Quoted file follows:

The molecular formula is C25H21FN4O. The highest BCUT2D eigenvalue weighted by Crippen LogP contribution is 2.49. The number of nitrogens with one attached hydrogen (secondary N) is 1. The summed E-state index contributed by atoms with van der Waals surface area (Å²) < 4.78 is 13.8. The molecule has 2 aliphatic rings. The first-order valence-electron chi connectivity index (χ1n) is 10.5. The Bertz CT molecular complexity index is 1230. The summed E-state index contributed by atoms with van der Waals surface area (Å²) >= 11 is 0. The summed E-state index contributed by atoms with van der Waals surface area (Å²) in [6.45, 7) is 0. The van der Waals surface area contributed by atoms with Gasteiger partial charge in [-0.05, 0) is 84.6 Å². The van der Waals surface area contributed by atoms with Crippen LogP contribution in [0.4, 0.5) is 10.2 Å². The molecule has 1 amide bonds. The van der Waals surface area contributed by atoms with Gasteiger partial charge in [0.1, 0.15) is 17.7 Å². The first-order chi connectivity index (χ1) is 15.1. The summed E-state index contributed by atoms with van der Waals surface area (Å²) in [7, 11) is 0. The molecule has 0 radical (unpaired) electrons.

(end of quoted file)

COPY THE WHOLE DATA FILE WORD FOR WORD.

The molecular formula is C25H21FN4O. The highest BCUT2D eigenvalue weighted by Crippen LogP contribution is 2.49. The number of nitrogens with one attached hydrogen (secondary N) is 1. The summed E-state index contributed by atoms with van der Waals surface area (Å²) < 4.78 is 13.8. The molecule has 2 aliphatic rings. The first-order valence-electron chi connectivity index (χ1n) is 10.5. The Bertz CT molecular complexity index is 1230. The summed E-state index contributed by atoms with van der Waals surface area (Å²) >= 11 is 0. The summed E-state index contributed by atoms with van der Waals surface area (Å²) in [6.45, 7) is 0. The van der Waals surface area contributed by atoms with Gasteiger partial charge in [-0.05, 0) is 84.6 Å². The van der Waals surface area contributed by atoms with Crippen LogP contribution in [0.4, 0.5) is 10.2 Å². The molecule has 1 amide bonds. The van der Waals surface area contributed by atoms with Gasteiger partial charge in [0.1, 0.15) is 17.7 Å². The first-order chi connectivity index (χ1) is 15.1. The summed E-state index contributed by atoms with van der Waals surface area (Å²) in [7, 11) is 0. The molecule has 0 radical (unpaired) electrons.